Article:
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Thread: The seas around our shores

  1. #1
    Grand Master PickleB's Avatar
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    The seas around our shores

    Last week I got an email from a society that I am a member of hoping to identify an unknown vessel:

    A "mystery vessel" has washed up on the island of Tiree in the Inner Hebrides off the West coast of Scotland.

    It looks to be a Wave Glider, but it has not been claimed.

    Tiree is open to the Atlantic to the West, so the vessel may well have travelled across the Atlantic from the USA or Canada or may have come from closer to home.

    There were two pictures included. These are the same but come from an online article on the same topic:





    Today I got an update:

    The vessel has been identified as a Wave Glider autonomous vessel, made by the company Liquid Robotics, who are a division of the Boeing company in the USA. Their website is at: www.liquid-robotics.com

    The Wave Glider is 3.05 metres long and uses wave motion on a wing suspended some 8 metres below it to power it at speeds of up to 1.3 knots. In addition it has solar panels on the topside to produce electricity to power the payload that it is carrying. The payload carried varies according to the mission chosen and can include an AIS receiver, camera, hydrophones, scientific sensors, satellite communications and much more. The vessel can be both initially programmed and also programmed in real time and accessed by using satellite/3G/WiFi communications. Examples of sensors and missions are shown on the manufacturer's website. It is typically used by both the US and UK Navies and by various government organisations. Naval versions tend to be painted black or grey and civilian versions painted yellow or orange. Typical cost for the vessel has been stated as 300,000 US Dollars.

    A number of these vessels have been found washed up recently, as follows.

    Isle of Tiree - October 2020
    Unst, Shetland Isles - 2020
    Isle of Lewis, Outer Hebrides - 2019
    Donnegal, Ireland 2019

    Due to the sensitive nature of some of the missions that these vessels are engaged on (surveillance etc.) the information about the owner is often not available. Liquid Robotics have been contacted about the above vessels and they have replied as follows: "In each of these cases the customer has been notified , but beyond that we do not comment on customer missions or vehicles without their permission".

    Further links to news items about these vessels are as follows:

    http://www.maritime-executive.com/ar...tiree-scotland

    http://www.ukdefencejournal.org.uk/u...up-in-scotland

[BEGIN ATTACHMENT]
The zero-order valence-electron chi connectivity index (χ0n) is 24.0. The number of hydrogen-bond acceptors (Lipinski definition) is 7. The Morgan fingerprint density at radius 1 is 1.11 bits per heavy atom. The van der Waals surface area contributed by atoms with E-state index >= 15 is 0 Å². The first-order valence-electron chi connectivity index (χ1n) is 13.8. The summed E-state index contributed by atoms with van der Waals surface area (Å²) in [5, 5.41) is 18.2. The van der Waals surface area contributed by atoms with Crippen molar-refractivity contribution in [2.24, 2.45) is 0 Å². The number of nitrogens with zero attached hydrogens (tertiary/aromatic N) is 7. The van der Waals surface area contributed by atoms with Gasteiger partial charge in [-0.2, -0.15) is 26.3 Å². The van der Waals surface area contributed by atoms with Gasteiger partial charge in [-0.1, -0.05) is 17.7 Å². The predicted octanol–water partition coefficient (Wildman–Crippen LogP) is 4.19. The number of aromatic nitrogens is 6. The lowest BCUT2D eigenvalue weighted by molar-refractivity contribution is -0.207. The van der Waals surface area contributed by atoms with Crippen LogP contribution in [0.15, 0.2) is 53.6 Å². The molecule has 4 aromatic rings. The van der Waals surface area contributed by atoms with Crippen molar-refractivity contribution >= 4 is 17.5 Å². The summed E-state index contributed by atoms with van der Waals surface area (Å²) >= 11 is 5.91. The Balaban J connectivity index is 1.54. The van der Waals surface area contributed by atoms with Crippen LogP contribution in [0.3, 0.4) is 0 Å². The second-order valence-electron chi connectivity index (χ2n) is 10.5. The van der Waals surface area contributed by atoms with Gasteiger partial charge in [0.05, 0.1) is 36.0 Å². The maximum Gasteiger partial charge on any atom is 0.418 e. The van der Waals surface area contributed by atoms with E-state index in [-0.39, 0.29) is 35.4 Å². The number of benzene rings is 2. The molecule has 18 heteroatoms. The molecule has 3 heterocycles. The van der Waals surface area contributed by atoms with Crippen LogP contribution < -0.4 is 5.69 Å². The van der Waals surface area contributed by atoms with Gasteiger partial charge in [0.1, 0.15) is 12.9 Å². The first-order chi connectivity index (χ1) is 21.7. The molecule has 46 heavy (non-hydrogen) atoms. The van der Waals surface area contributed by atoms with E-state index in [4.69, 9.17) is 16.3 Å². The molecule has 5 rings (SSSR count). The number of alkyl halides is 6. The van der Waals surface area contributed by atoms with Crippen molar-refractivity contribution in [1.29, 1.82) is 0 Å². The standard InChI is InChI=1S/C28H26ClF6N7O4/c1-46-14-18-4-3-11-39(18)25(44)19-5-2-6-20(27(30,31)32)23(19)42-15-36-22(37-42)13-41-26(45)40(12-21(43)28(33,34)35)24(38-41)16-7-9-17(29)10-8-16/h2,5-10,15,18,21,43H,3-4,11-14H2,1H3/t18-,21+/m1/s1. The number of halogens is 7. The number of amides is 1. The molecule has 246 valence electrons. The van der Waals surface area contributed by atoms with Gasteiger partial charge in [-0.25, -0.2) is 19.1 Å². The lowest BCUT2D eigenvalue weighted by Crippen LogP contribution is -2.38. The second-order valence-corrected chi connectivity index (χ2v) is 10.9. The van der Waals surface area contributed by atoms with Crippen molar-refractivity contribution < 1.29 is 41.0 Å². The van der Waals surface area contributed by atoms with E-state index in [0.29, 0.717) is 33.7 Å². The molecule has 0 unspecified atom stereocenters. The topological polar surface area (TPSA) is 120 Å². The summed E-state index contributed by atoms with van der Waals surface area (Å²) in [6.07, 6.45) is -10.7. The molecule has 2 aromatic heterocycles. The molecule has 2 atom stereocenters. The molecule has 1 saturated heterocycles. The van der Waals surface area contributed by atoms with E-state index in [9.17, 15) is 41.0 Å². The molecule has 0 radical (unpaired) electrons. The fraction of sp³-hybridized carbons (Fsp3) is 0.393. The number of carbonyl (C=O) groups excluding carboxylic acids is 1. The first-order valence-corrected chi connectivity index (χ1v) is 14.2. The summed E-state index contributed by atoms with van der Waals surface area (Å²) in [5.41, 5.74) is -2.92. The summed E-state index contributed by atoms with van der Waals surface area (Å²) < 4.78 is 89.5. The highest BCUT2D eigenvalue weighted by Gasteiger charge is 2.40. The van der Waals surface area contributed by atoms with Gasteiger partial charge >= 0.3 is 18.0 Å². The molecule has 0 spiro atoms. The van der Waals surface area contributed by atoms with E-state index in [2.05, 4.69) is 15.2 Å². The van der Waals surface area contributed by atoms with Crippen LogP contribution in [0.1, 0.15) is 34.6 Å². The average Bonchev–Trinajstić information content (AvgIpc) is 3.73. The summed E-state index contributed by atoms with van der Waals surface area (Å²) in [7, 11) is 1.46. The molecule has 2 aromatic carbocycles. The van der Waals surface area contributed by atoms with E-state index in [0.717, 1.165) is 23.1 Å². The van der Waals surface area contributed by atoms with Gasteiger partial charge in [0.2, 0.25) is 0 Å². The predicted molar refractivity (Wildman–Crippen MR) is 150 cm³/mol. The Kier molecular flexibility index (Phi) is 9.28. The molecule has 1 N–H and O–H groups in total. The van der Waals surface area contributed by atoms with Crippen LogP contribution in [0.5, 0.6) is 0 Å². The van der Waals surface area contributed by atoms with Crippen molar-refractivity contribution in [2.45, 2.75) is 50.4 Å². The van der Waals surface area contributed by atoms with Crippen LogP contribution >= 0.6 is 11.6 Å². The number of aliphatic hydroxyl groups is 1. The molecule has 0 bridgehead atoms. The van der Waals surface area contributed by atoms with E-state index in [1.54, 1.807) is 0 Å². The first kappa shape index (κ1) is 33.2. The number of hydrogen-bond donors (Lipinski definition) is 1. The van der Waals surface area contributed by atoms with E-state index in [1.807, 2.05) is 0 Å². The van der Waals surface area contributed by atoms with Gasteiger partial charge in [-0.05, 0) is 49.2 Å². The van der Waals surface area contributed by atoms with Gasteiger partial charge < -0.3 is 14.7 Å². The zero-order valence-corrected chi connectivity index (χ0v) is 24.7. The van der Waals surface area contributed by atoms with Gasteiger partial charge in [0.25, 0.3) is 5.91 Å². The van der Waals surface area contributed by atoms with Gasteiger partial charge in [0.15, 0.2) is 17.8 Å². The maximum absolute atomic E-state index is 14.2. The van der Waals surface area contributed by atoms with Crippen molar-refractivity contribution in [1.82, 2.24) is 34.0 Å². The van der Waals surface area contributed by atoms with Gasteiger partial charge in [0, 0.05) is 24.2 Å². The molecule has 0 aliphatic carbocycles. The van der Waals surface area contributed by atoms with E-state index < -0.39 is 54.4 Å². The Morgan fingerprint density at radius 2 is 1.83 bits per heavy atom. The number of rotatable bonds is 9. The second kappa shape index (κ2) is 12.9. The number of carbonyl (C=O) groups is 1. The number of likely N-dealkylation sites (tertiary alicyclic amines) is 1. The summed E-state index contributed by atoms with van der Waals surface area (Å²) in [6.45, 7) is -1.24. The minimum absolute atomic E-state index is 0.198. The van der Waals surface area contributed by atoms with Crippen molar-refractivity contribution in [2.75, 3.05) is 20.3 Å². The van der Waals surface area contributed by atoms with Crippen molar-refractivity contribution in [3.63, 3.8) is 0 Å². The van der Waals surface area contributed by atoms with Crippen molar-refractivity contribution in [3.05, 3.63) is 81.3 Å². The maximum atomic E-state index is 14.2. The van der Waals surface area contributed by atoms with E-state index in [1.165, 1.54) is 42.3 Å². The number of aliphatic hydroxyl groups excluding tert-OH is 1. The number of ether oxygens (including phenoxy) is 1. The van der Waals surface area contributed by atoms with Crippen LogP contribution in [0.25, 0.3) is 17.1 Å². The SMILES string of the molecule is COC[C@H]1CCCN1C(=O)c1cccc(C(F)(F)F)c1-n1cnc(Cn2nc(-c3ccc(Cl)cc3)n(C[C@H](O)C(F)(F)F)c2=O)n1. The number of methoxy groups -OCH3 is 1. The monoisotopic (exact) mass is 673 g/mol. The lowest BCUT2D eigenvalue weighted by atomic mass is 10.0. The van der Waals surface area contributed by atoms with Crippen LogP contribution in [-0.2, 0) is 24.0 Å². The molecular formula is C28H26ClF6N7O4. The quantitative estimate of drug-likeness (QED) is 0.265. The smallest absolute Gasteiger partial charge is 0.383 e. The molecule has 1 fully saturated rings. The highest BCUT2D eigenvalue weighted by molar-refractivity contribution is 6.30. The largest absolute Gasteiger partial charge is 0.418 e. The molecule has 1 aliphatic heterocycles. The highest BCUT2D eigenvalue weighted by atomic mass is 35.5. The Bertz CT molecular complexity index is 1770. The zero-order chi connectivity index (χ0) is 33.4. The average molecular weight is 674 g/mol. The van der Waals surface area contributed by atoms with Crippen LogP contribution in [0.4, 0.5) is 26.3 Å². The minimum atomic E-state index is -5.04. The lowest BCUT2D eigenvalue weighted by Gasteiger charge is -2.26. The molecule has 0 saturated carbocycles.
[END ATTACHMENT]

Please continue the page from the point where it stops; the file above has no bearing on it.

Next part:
http://www.roboticsbusinessreview.co...s-drone-sector


    I would have thought that any hydrographic organisation would have been glad to have their equipment back. The same with the RN or USN. Maybe someone has reclaimed it but is refusing to be identified.

  2. #2
    Grand Master jwg663's Avatar
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    This was reported in the Scottish Daily Record (often known as the 'Day-Late Record'!) back on the ninth of October:

    https://www.dailyrecord.co.uk/news/s...-over-22821235
    ______

    ​Jim.

  3. #3
    Master Maysie's Avatar
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    I am happy to admit that I know nothing about this type of unmanned boats, but surely they cant be very reliable if they keep being found washed up all over the place?

    Seems like a lot of moneys-worth of kit to just lose.

  4. #4
    Grand Master PickleB's Avatar
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    Quote Originally Posted by jwg663 View Post
    This was reported in the Scottish Daily Record (often known as the 'Day-Late Record'!) back on the ninth of October:

    https://www.dailyrecord.co.uk/news/s...-over-22821235
    And it originated with HMCG on 30 September:

    Last edited by PickleB; 26th October 2020 at 13:40. Reason: added 2nd url

  5. #5
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    where i used to work i had to sign loads of forms to keep my mouth shut or else i wished i had never been born type of thing.

    literally stuff can fall from the sky lol, its hilarious

  6. #6
    I'd have thought that these are dubious under international maritime law. Vessels at sea are, as far as I recall, meant to be under command and someone should keep watch for others to avoid collision. Something size may not be much of a danger to a large ship, but a small yacht or fishing vessel colliding with one of these could be badly damaged.
    Last edited by davide; 26th October 2020 at 15:36.

  7. #7
    How does it move in any direction, does it have to do the equivalent of tacking using the waves?

  8. #8
    Grand Master PickleB's Avatar
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    Quote Originally Posted by Kingstepper View Post
    How does it move in any direction, does it have to do the equivalent of tacking using the waves?
    Best I can come up with: www.liquid-robotics.com/wave-glider/how-it-works

    Edit And then I found:



    See also https://youtu.be/KXpFsF2ASU4?t=210
    Last edited by PickleB; 26th October 2020 at 16:20.

  9. #9
    Im guessing it would be acceptable to claim finders-keepers and have it away for an impromptu tear-down?

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